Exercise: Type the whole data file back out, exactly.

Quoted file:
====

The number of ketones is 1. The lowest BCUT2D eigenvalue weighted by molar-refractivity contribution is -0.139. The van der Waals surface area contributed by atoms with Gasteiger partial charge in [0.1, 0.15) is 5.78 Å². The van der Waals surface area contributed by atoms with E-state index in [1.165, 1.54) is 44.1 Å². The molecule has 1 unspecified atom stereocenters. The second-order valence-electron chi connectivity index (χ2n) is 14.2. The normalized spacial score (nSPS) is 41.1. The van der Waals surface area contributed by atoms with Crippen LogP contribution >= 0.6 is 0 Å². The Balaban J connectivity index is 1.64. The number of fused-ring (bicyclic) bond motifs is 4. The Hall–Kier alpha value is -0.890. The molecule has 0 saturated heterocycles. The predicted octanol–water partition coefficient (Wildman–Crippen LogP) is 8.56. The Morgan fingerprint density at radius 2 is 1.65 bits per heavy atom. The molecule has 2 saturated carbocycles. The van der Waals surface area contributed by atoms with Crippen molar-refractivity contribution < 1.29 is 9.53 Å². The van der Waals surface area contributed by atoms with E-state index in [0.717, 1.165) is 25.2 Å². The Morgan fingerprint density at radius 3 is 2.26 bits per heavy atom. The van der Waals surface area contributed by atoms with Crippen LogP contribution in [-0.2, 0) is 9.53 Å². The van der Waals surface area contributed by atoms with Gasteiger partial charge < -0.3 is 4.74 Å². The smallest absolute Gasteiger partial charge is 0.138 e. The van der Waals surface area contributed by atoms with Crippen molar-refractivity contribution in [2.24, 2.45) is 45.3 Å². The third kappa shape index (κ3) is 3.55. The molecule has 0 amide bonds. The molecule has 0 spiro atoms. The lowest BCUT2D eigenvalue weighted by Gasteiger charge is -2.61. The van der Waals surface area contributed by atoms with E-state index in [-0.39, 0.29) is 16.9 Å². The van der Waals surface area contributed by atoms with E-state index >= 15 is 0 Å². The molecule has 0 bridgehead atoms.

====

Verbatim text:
The number of ketones is 1. The lowest BCUT2D eigenvalue weighted by molar-refractivity contribution is -0.139. The van der Waals surface area contributed by atoms with Gasteiger partial charge in [0.1, 0.15) is 5.78 Å². The van der Waals surface area contributed by atoms with E-state index in [1.165, 1.54) is 44.1 Å². The molecule has 1 unspecified atom stereocenters. The second-order valence-electron chi connectivity index (χ2n) is 14.2. The normalized spacial score (nSPS) is 41.1. The van der Waals surface area contributed by atoms with Crippen LogP contribution >= 0.6 is 0 Å². The Balaban J connectivity index is 1.64. The number of fused-ring (bicyclic) bond motifs is 4. The Hall–Kier alpha value is -0.890. The molecule has 0 saturated heterocycles. The predicted octanol–water partition coefficient (Wildman–Crippen LogP) is 8.56. The Morgan fingerprint density at radius 2 is 1.65 bits per heavy atom. The molecule has 2 saturated carbocycles. The van der Waals surface area contributed by atoms with Crippen molar-refractivity contribution < 1.29 is 9.53 Å². The van der Waals surface area contributed by atoms with E-state index in [0.717, 1.165) is 25.2 Å². The Morgan fingerprint density at radius 3 is 2.26 bits per heavy atom. The van der Waals surface area contributed by atoms with Crippen LogP contribution in [-0.2, 0) is 9.53 Å². The van der Waals surface area contributed by atoms with Gasteiger partial charge < -0.3 is 4.74 Å². The smallest absolute Gasteiger partial charge is 0.138 e. The van der Waals surface area contributed by atoms with Crippen molar-refractivity contribution in [2.24, 2.45) is 45.3 Å². The third kappa shape index (κ3) is 3.55. The molecule has 0 amide bonds. The molecule has 0 spiro atoms. The lowest BCUT2D eigenvalue weighted by Gasteiger charge is -2.61. The van der Waals surface area contributed by atoms with E-state index in [-0.39, 0.29) is 16.9 Å². The van der Waals surface area contributed by atoms with E-state index >= 15 is 0 Å². The molecule has 0 bridgehead atoms.